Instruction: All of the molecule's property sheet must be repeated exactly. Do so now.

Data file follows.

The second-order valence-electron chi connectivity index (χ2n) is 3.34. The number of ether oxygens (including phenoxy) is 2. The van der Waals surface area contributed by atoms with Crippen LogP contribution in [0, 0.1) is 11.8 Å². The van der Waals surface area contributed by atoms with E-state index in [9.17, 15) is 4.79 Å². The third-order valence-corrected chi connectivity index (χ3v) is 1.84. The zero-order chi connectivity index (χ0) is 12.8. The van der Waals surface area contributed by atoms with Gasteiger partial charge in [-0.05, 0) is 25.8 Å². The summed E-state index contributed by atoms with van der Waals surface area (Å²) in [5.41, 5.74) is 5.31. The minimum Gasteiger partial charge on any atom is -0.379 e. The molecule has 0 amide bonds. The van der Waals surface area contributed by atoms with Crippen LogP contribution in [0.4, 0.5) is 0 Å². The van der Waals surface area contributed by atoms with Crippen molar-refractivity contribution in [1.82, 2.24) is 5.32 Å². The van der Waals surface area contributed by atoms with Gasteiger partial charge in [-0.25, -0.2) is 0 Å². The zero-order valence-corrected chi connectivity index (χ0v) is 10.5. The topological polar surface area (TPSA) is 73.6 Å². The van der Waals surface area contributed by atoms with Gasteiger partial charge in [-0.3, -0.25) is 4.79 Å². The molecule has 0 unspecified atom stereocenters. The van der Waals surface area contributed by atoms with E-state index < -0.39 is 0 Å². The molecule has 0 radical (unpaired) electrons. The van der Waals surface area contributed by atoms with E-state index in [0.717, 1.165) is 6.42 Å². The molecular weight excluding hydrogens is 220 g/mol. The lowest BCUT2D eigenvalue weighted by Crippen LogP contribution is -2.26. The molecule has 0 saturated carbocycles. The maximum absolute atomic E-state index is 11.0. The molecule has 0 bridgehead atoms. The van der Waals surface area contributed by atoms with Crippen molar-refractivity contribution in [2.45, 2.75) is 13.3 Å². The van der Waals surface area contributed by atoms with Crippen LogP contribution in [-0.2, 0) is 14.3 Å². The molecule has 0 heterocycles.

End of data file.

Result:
The second-order valence-electron chi connectivity index (χ2n) is 3.34. The number of ether oxygens (including phenoxy) is 2. The van der Waals surface area contributed by atoms with Crippen LogP contribution in [0, 0.1) is 11.8 Å². The van der Waals surface area contributed by atoms with E-state index in [9.17, 15) is 4.79 Å². The third-order valence-corrected chi connectivity index (χ3v) is 1.84. The zero-order chi connectivity index (χ0) is 12.8. The van der Waals surface area contributed by atoms with Gasteiger partial charge in [-0.05, 0) is 25.8 Å². The summed E-state index contributed by atoms with van der Waals surface area (Å²) in [5.41, 5.74) is 5.31. The minimum Gasteiger partial charge on any atom is -0.379 e. The molecule has 0 amide bonds. The van der Waals surface area contributed by atoms with Crippen LogP contribution in [0.4, 0.5) is 0 Å². The van der Waals surface area contributed by atoms with Crippen molar-refractivity contribution in [1.82, 2.24) is 5.32 Å². The van der Waals surface area contributed by atoms with Gasteiger partial charge in [-0.25, -0.2) is 0 Å². The zero-order valence-corrected chi connectivity index (χ0v) is 10.5. The topological polar surface area (TPSA) is 73.6 Å². The van der Waals surface area contributed by atoms with Gasteiger partial charge in [-0.3, -0.25) is 4.79 Å². The molecule has 0 unspecified atom stereocenters. The van der Waals surface area contributed by atoms with E-state index < -0.39 is 0 Å². The molecule has 0 radical (unpaired) electrons. The van der Waals surface area contributed by atoms with E-state index in [0.717, 1.165) is 6.42 Å². The molecular weight excluding hydrogens is 220 g/mol. The lowest BCUT2D eigenvalue weighted by Crippen LogP contribution is -2.26. The molecule has 0 saturated carbocycles. The maximum absolute atomic E-state index is 11.0. The molecule has 0 bridgehead atoms. The van der Waals surface area contributed by atoms with Crippen molar-refractivity contribution in [2.45, 2.75) is 13.3 Å². The van der Waals surface area contributed by atoms with Crippen LogP contribution in [-0.2, 0) is 14.3 Å². The molecule has 0 heterocycles.